NEXBTL diesel generated 45% of the electricity used at the Flow Festival and powered the machinery at the festival site. Using the fuel resulted in a 22 ton reduction in emissions, equivalent in emission terms to nearly three round-the-world flights.

“Using Neste Oil’s renewable diesel to generate electricity offered us an excellent way to reduce our carbon footprint,” says Flow’s Production Manager, Emilia Mikkola.

“NEXBTL diesel has proved itself an excellent fuel for generating electricity, as it has in other areas,” according to Kaisa Hietala, Neste Oil’s Executive Vice President, Renewable Products. “When used to power on-site generator sets, the premium quality of the fuel and its purity cut exhaust emissions and eliminate the odor associated with conventional diesel.”

This isn’t the first time Neste’s renewable diesel kept the party going during a summer event. Last year, NEXBTL diesel was used to generate electricity at the Down By The Laituri Festival in Turku and the Tall Ships Races Helsinki event.

Calif. Gets First Anaerobic Digester to Turn Manure into Biogas

DVOdigester1California gets its first anaerobic digester that will turn manure from a dairy farm into biogas. Wisconsin-based DVO, Inc. announced it has nearly completed work on the anaerobic digester scheduled to open at Calgren Renewable Fuels on September 30, 2014 in Pixley, Calif.

The DVO anaerobic digester, built by Andgar of Ferndale, Washington, is designed to hold approximately 1,400,000 gallons of manure and organic waste. Each day, the digester will receive 55,000 gallons of solid and liquid waste from Four J Farm Dairy, a nearby dairy farm with approximately 2,000 head of cattle.

Biogas, one of the many valuable byproducts of the anaerobic digestion process, will replace thousands of gallons of natural gas currently being used by the Calgren on-site cogeneration facility to produce 55 million gallons of ethanol each year.

Biosolids, another beneficial byproduct of anaerobic digestion, will be sent back to Four J Farm Dairy to be used as a high-quality and low pathogen count cattle bedding. Liquid nutrients from the digestion process will also make its way back to the farm to fertilize growing crops.

DVO officials say the digester will reduce farm waste greenhouse gas emissions by more than 90 percent, while also cutting down on pathogens and odors.

Researchers Help ID Non-Invasive Species for Biofuel

pennycressWith a host of new plants being discovered for their biofuel-producing qualities, everyone wants to make sure what is being grown doesn’t become a destructive invasive plant. To that end, researchers at the University of Illinois have developed a set of regulatory definitions and provisions and a list of 49 low-risk biofuel plants that growers can choose.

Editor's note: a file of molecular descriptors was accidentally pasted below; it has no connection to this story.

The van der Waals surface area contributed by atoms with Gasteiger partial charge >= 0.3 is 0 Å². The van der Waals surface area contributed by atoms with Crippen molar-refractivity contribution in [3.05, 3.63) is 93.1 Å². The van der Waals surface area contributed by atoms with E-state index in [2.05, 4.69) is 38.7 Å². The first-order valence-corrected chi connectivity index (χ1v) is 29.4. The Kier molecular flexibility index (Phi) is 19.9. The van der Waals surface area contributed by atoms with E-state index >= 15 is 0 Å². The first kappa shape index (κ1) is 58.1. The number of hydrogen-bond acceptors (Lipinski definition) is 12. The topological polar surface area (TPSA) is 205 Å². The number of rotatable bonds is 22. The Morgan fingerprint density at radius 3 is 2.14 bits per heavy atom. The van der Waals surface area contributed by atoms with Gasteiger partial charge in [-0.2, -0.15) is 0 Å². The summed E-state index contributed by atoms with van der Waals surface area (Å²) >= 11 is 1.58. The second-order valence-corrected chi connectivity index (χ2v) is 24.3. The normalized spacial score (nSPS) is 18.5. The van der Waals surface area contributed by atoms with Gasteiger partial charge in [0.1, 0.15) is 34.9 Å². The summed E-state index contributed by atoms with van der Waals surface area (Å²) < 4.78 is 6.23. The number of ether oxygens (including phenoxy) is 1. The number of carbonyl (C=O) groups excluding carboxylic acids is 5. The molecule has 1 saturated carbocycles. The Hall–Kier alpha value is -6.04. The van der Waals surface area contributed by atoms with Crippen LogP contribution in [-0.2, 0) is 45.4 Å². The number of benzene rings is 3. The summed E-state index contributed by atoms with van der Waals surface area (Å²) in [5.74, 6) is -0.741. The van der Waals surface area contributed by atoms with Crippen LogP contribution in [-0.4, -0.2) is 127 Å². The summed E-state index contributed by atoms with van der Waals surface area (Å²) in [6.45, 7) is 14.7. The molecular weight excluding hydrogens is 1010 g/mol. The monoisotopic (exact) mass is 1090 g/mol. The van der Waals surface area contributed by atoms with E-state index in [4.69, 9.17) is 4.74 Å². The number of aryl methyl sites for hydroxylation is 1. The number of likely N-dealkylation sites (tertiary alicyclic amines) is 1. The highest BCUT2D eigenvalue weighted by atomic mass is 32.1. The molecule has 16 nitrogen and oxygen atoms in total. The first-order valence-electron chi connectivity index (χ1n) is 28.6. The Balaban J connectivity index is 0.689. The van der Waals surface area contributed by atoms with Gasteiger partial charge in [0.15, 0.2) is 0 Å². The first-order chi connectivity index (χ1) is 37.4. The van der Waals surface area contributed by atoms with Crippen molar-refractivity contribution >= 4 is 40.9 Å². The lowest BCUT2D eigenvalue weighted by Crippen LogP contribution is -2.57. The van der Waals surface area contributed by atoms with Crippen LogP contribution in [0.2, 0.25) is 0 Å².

Lauren Quinn, an invasive plant ecologist at U of I’s Energy Biosciences Institute, recognized that most of the news about invasive biofuel crops was negative and offered few low-risk alternatives to producers. She and her colleagues set out to create a list of low-risk biofuel crops that can be safely grown for conversion to ethanol but realized in the process that regulations were needed to instill checks and balances in the system.

“There are not a lot of existing regulations that would prevent the planting of potentially invasive species at the state or federal levels. For example, there are currently only four states (Florida, Mississippi, Oregon, and Maryland) that have any laws relating to how bioenergy crops can be grown and that include any language about invasive species—and, for the most part, when those words do appear, they are either not defined or poorly defined,” said Quinn.

In approving new biofuel products, Quinn said that the EPA doesn’t formally consider invasiveness at all – just greenhouse gas emissions related to their production. “Last summer, the EPA approved two known invaders, Arundo donax (giant reed) and Pennisetum purpurem (napier grass), despite public criticism,” added U of I professor of agricultural law A. Bryan Endres, who co-authored the research to define legislative language for potentially invasive bioenergy feedstocks.

One of the issues the researchers tackled first was defining an invasive specie as “a population exhibiting a net negative impact or harm to the target ecosystem.” Once that definition was in place, they were able to put together guidelines that are simple for regulators to understand. Quinn hopes the definitions and suggested regulations could become part of a revised Renewable Fuels Standard administered by EPA.

Some of the feedstocks of concern include pennycress, which has a high risk for invasion, jatropha and some Miscanthus species.

Preaching Conservation with Biodiesel and Ice Cream

icecreamexp1Three recent college grads have been spending their summer winding across the country handing out free ice cream from a truck running on biodiesel. Caleb Kruse, Cameron Kruse and Jordan Fatke have been trekking through what will be 33 states by the end of the Ice Cream Expedition, an effort funded by National Geographic, designed to show conservation from a child’s point of view and share free scoops of Magnolia Tropical Ice Cream as a conversation starter.